"I’ve also personally experienced a lot of discrimination dealing with internal IT departments - being spoken to like I’m computer illiterate, while my male counterparts are instantly assumed to be smart and capable and trusted to know what they’re doing. I’ve had a similar experience calling tech support, particularly with hosting companies."
Stella: "I believe that there is indeed hesitation towards women in such roles. There is a tendency to believe that men are better in maths, technology and sciences in general - however from personal point of view I can't really say I've had such confrontation. I've always been treated with respect by my fellow students and professors when studying, and then the same again in the workplace. I must admit though, when I started my first job, I always felt that I had to prove myself from day one. So perhaps that was a bit of underlying insecurity - related to my gender."
The 'gender pay gap' is still very topical. Do you believe THAT pay INequality MAY EXIST IN YOUR FIELD?
Ida: "It's difficult to say, as I don’t know what my male peers are earning. I also work part-time as I’ve got a young daughter. (So my earnings are less because of this anyway.)"
Stella: "Although I'm not aware of the salary other people gain, for some reason I imagine that it's very possible for a man in a similar position to be paid more than myself. I'm afraid women, until some years ago, were not raised to be able to negotiate hard and to learn how to demand and get what they want. Conversely, I believe some women were raised to accept what we're given, not to question much, settle for less, and consider it very natural for a man to be earning more than we do."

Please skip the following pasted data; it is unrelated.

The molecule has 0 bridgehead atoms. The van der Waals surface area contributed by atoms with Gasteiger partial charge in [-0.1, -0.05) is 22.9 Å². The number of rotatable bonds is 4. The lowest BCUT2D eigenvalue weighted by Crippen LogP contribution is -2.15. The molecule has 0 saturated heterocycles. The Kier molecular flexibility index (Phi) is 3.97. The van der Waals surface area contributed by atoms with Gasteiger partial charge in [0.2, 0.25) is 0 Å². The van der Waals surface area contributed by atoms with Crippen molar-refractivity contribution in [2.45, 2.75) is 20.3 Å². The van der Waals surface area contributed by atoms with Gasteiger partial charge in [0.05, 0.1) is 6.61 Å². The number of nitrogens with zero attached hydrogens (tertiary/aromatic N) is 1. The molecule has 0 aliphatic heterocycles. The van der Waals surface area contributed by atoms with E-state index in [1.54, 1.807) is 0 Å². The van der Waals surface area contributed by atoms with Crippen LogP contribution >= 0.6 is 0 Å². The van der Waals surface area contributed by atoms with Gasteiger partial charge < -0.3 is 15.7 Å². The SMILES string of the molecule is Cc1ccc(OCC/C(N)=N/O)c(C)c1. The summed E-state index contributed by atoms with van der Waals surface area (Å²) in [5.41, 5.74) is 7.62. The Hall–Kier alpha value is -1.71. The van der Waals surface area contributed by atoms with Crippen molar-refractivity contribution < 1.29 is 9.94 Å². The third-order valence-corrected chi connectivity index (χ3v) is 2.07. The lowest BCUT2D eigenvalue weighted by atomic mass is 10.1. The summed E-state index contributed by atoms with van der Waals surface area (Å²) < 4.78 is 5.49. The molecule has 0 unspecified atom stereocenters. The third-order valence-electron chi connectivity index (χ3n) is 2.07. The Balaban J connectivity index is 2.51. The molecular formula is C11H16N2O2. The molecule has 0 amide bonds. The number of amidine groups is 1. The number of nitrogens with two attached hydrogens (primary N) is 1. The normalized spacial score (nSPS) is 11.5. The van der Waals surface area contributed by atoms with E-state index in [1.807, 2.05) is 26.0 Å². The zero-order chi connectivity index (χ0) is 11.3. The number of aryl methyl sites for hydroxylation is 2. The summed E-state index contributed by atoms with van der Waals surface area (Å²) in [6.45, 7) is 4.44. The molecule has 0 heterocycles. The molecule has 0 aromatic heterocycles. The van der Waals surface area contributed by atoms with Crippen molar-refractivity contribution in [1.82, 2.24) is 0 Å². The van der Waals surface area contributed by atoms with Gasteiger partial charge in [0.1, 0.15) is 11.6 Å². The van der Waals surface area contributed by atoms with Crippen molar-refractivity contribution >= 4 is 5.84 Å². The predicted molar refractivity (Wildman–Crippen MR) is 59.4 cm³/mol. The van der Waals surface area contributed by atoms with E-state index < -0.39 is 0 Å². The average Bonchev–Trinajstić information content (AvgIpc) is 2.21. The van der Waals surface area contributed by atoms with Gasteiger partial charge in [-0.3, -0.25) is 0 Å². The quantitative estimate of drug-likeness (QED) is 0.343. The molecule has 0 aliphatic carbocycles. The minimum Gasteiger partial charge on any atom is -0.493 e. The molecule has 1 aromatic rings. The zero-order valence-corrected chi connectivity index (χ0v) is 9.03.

Becky: "100%. It just takes one job to under-value you early on in your career. So many jobs ask for your previous salary, and base what they offer you on that. One discriminatory hiring manager can affect the outcome of your life, and your career, for years and years to come. (I’m so grateful to NYC, my hometown, for making salary history questions illegal during the hiring process)."
Lastly, what do you think it would take to even up the balance of male > female developers?
Stella: "We need to teach our daughters not to accept being treated differently to men, and that they deserve to have and achieve what a man can achieve. Education.. education..education is the key factor for me. Encourage girls to study, pursue their dreams and be independent. Build confidence and succeed."
Ida: "I’ve noticed that younger girls are taking up coding. So perhaps we will see a lot more girls in the developer profession within the next few years. Also, with more girls in the industry, this will most probably encourage and inspire even more females to follow the same career path."
Becky: "It’s going to take time, but there are so many little things we can all do to help along the way.
"BE VISIBLE! It can be scary but I put in a lot of effort to just make myself seen in online communities I’m a part of. I try to answer questions I feel confident answering… I figure every time I help a male developer solve their problem, I’m also potentially helping some future female colleague of theirs get a little more respect. It feels good! And it makes me more confident.
"Encourage daughters who show an interest in STEM to pursue that interest! Encourage sons to view girls as their equals.
"Encourage colleagues to look at a broad candidate pool when hiring.
"Call people out when they are being discriminatory. We have to nip these stereotypes in the bud. Companies should look at the recent Stack Overflow blog post on the subject - this is how to evolve, how to be introspective and how to be better.
"I have so much respect for them for admitting that they’re part of the problem, and it makes me hopeful for the future."